“What Becomes a Legend Most?”

When I was a child, Blackglama® Mink used to run ads on TV and in all the fashion magazines featuring movie stars, models, and famous men and women from all walks of life all bedecked in luxurious mink coats, paired with the simple caption: “What Becomes a Legend Most? … Blackglama® Mink.” The ads were direct and photographed in black and white. Whatever you may think about wearing fur, the campaign was brilliant. 

Last night, as I was watching the documentary film
‘Tis Autumn: The Search for Jackie Paris

these ads from my youth randomly popped into my head. I could see Jackie Paris wrapped in a Blackglama® Mink coat with that famous caption above his head—but, of course, that ad never happened.

The film made me think on many levels. I couldn’t help but think how operatic Jackie Paris’ story was; Jackie Paris: The Opera was the second thing that popped into my head. Of course, it would have to be a jazz opera. But the broken family with a history of drug addiction, the wives and womanizing, the refusal to cooperate with the mob, performing with the greatest jazz legends … and, of course, the last hook: wife no. 1 running off with the child he denied fathering (but had.) What a story. That’s the stuff of opera.

So, why did Jackie Paris fall into obscurity while so many other singers of the era sauntered about in Blackglama® Mink ads? (Peggy Lee and Lena Horne did, and while there were very few men who made it, Ray Charles did). The film posits several plausible theories, including his arrogance, temper, timing … and even the fact that he wouldn’t cooperate with the mob. I now have a few theories of my own.

Being a “musician’s musician” or a “singer’s singer” isn’t always the kiss of death, but it can push you to the background–just look at the career of Marni Nixon, the singing voice of so many great movie musicals, like My Fair Lady. The truth is that Paris’ singing had a certain level of sophistication and polish, which sometimes took his performances out of the realm of merely popular, and some of material he recorded didn’t scream “HIT.” Jackie Paris straddled the worlds of serious black jazz artists (with whom he performed and hung out) and the more “Hollywood” performers like Frank Sinatra, Dean Martin, Peggy Lee (who got him an audition at Capital Records), and, of course Nat King Cole. But he was never able to translate that sophistication into the movie stardom those artists achieved. Paris was in an odd position: how do you bridge the gap between Charles Mingus and Charlie Parker and Frank Sinatra or Peggy Lee? At that point in history, it probably wasn’t possible to do it successfully. And I’m not convinced after seeing the film that he exactly knew what he wanted either, which may explain why his career faltered by the mid-1970s.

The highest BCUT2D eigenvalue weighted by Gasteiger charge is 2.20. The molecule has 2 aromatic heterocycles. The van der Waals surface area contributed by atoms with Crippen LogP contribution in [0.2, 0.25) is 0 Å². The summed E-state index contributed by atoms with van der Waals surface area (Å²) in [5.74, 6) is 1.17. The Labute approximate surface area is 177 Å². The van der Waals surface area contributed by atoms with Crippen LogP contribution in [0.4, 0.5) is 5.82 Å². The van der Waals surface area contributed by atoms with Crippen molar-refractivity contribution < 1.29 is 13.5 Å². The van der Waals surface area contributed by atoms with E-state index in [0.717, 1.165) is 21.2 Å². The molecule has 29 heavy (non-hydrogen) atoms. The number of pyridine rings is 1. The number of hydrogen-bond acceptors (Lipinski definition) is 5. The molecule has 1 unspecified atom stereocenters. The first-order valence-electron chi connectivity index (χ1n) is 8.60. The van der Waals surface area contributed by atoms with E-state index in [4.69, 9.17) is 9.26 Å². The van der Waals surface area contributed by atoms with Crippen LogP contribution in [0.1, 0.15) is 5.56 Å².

In a way, this extraordinary artist suffered a similar fate to many composers, who–though beloved by their colleagues–didn’t become legends until after their deaths. Of course, the problem for a singer is, unless there are a lot of recordings and film footage left behind, it can be pretty hard to become a legend posthumously. 

Now I can’t really talk about jazz music, as it is not my area of expertise. But I do know great singers. Jackie Paris hung with the best, sang with the best, and was able to “inhabit a song,” as I’ve come to refer to it. (When you hear it, you just know it.) And even in his seventies, when he made a comeback just before his death, he sang the song Tis Autumn like he was at the beginning of a promising career, rather than doomed to posthumous recognition. A man with a tremendous ego, he must have loved having a film made about him. And, in the end, who knows? He still may achieve the “legend” status that so eluded him during his life.